An American professor by the name of James Asher developed an approach to language teaching commonly referred to as Total Physical Response (TPR). This work began in the 1960’s and theorizes that memory is improved through an association with physical movements.
There are many activities that can occur when using the TPR approach which helps children develop language using movements. These activities support the classroom curriculum and are not only motivating, but a lot of fun.
We don’t often think of Total Physical Response (TPR), but many games and activities have TPR fundamentals built in, both directly and indirectly. A good example is with “Simon Says” or “Head, Shoulders, Knees, and Toes”. Here is an example of TPR in a using Mandarin:
Total Physical Response (TPR) increases both short and long-term retention. When we learn to ride a bicycle we always remember how, no matter how many years might have passed. It might take a bit of a review, but the skills and knowledge are still there.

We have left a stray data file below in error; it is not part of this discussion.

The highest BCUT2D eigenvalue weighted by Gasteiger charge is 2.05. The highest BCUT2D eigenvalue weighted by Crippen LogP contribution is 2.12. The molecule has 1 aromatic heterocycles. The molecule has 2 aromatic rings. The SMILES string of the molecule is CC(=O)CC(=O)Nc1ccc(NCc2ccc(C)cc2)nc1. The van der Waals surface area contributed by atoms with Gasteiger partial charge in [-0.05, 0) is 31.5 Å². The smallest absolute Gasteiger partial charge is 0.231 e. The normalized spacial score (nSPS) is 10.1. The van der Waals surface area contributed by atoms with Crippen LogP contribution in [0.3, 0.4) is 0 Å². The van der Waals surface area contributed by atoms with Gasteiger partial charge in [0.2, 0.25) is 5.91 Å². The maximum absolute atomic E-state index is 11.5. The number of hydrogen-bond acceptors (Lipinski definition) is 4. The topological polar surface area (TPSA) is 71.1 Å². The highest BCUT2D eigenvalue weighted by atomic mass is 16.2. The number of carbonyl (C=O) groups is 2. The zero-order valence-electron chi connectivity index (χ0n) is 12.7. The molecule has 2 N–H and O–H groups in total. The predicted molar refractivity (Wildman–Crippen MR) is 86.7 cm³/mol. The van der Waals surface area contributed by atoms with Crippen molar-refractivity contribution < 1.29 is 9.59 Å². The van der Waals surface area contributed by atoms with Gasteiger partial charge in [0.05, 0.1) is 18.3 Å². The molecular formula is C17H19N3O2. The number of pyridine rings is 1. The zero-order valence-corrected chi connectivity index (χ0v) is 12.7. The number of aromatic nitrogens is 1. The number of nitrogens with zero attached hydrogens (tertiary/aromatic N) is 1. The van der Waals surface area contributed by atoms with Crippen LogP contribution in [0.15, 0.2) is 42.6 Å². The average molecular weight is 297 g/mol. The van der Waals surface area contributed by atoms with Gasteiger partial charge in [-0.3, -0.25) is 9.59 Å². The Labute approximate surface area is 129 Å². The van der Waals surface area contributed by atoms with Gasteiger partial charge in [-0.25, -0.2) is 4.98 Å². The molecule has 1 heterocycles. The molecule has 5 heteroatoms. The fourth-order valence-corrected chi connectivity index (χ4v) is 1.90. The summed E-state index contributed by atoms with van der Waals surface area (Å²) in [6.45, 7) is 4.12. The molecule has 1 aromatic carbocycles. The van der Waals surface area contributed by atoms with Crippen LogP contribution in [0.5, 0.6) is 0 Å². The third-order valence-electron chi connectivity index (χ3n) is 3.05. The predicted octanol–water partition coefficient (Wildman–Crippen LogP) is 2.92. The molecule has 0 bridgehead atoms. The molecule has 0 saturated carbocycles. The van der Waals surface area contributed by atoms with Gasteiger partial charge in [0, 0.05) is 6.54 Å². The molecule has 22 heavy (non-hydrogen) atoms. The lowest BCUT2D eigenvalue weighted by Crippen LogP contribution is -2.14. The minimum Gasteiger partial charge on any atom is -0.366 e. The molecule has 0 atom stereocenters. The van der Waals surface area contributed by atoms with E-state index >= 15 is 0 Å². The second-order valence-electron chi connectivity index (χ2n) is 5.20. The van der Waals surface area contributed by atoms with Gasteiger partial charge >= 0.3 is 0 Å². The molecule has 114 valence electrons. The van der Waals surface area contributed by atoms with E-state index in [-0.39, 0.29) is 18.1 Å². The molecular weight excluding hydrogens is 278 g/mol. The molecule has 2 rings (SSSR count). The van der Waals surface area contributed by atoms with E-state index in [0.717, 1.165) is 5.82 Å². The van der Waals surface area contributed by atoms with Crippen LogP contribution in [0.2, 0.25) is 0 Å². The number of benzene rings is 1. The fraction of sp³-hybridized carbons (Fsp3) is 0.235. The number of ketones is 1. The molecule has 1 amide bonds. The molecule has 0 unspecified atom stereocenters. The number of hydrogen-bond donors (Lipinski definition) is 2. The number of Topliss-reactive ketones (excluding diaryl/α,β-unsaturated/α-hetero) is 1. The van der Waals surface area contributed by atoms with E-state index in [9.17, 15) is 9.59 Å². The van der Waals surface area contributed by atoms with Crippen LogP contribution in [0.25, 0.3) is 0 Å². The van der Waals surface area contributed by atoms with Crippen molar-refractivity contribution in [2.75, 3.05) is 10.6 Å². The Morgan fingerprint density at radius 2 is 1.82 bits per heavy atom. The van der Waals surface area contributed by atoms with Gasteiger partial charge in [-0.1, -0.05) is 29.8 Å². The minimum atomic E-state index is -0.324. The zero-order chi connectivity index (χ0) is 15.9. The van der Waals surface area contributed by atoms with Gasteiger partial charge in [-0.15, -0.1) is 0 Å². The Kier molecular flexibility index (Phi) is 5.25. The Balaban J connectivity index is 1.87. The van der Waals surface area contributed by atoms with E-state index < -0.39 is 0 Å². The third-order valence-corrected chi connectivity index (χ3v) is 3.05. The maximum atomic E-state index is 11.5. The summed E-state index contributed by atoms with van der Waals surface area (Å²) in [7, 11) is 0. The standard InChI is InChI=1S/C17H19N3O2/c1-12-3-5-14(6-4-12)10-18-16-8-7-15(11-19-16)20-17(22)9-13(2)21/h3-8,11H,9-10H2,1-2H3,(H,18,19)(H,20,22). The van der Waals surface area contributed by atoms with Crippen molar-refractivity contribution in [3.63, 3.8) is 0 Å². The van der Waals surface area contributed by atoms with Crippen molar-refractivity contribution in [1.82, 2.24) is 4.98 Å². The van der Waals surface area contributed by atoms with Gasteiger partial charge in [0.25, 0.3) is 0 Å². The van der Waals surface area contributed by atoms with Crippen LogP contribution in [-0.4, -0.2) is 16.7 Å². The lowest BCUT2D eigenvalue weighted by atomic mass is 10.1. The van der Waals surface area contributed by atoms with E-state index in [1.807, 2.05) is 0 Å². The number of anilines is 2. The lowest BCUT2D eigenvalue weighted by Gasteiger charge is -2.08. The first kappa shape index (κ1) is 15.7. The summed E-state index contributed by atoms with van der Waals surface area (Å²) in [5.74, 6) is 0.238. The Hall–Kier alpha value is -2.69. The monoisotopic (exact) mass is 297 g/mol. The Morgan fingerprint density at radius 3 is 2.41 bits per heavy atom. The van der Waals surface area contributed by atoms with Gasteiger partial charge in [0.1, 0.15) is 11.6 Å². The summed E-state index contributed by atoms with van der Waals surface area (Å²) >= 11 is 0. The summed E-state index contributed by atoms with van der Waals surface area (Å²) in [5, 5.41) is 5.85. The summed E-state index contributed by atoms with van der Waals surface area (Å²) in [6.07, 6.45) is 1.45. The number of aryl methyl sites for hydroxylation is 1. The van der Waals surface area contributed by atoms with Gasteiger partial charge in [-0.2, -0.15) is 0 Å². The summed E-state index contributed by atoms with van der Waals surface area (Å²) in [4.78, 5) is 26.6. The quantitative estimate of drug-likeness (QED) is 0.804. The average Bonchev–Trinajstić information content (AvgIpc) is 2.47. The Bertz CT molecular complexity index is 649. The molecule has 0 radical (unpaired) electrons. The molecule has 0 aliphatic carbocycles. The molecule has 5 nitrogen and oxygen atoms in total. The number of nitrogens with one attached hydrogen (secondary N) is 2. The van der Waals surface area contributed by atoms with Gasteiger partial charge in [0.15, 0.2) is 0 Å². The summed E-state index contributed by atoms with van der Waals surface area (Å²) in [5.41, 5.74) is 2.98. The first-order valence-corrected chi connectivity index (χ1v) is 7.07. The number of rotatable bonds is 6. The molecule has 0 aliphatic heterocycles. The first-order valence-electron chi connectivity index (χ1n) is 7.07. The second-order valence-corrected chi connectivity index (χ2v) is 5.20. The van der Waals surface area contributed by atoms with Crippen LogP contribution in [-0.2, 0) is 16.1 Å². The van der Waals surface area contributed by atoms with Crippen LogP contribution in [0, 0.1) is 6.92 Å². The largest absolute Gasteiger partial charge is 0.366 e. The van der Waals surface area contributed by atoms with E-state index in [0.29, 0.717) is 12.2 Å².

Total Physical Response (TPR) has many benefits. These include helping learners understand target languages and aid in long-term retention in a stress-free approach. This method can be uses to teach vocabulary connected to actions, classroom directions, and storytelling. Teachers thoughtfully plan lessons with TPR in mind to promote engagement and develop listening fluency. Once there is enough listening fluency learners begin to speak the target language. Here is an example of TPR in the classroom.
You can read more at Total Physical Response (TPR).